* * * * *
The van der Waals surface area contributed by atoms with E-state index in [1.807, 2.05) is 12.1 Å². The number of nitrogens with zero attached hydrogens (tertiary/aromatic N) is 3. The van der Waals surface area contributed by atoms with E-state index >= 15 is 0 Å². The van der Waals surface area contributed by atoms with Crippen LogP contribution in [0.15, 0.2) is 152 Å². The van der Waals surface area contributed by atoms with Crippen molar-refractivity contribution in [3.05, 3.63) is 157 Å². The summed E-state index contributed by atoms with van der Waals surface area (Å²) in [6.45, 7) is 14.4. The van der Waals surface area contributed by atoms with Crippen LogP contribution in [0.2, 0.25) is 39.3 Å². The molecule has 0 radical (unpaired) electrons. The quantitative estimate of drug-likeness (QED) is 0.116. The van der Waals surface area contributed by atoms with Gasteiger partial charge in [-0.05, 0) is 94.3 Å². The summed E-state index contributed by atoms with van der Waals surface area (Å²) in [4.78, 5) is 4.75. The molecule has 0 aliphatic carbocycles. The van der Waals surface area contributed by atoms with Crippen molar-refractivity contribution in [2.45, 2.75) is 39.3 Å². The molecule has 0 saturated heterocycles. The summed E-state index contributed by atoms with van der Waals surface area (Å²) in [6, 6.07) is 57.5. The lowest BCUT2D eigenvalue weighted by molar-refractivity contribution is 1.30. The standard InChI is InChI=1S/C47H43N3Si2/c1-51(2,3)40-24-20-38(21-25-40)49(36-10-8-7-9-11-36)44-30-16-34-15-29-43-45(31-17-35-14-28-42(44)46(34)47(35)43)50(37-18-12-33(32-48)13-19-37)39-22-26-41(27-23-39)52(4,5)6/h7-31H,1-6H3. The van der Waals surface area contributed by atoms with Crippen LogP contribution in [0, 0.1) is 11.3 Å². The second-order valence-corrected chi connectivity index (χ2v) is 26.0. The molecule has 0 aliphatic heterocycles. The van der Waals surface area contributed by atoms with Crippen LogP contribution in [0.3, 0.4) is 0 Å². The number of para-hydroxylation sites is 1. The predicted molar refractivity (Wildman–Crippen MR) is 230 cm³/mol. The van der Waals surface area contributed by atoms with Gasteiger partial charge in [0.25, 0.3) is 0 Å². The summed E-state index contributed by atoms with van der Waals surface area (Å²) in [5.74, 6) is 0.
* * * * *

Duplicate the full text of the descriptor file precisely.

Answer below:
The van der Waals surface area contributed by atoms with E-state index in [1.807, 2.05) is 12.1 Å². The number of nitrogens with zero attached hydrogens (tertiary/aromatic N) is 3. The van der Waals surface area contributed by atoms with E-state index >= 15 is 0 Å². The van der Waals surface area contributed by atoms with Crippen LogP contribution in [0.15, 0.2) is 152 Å². The van der Waals surface area contributed by atoms with Crippen molar-refractivity contribution in [3.05, 3.63) is 157 Å². The summed E-state index contributed by atoms with van der Waals surface area (Å²) in [6.45, 7) is 14.4. The van der Waals surface area contributed by atoms with Crippen LogP contribution in [0.2, 0.25) is 39.3 Å². The molecule has 0 radical (unpaired) electrons. The quantitative estimate of drug-likeness (QED) is 0.116. The van der Waals surface area contributed by atoms with Gasteiger partial charge in [-0.05, 0) is 94.3 Å². The summed E-state index contributed by atoms with van der Waals surface area (Å²) in [4.78, 5) is 4.75. The molecule has 0 aliphatic carbocycles. The van der Waals surface area contributed by atoms with Crippen molar-refractivity contribution in [2.45, 2.75) is 39.3 Å². The molecule has 0 saturated heterocycles. The summed E-state index contributed by atoms with van der Waals surface area (Å²) in [6, 6.07) is 57.5. The lowest BCUT2D eigenvalue weighted by molar-refractivity contribution is 1.30. The standard InChI is InChI=1S/C47H43N3Si2/c1-51(2,3)40-24-20-38(21-25-40)49(36-10-8-7-9-11-36)44-30-16-34-15-29-43-45(31-17-35-14-28-42(44)46(34)47(35)43)50(37-18-12-33(32-48)13-19-37)39-22-26-41(27-23-39)52(4,5)6/h7-31H,1-6H3. The van der Waals surface area contributed by atoms with Crippen LogP contribution in [0, 0.1) is 11.3 Å². The second-order valence-corrected chi connectivity index (χ2v) is 26.0. The molecule has 0 aliphatic heterocycles. The van der Waals surface area contributed by atoms with Crippen LogP contribution in [0.3, 0.4) is 0 Å². The number of para-hydroxylation sites is 1. The predicted molar refractivity (Wildman–Crippen MR) is 230 cm³/mol. The van der Waals surface area contributed by atoms with Gasteiger partial charge in [0.25, 0.3) is 0 Å². The summed E-state index contributed by atoms with van der Waals surface area (Å²) in [5.74, 6) is 0.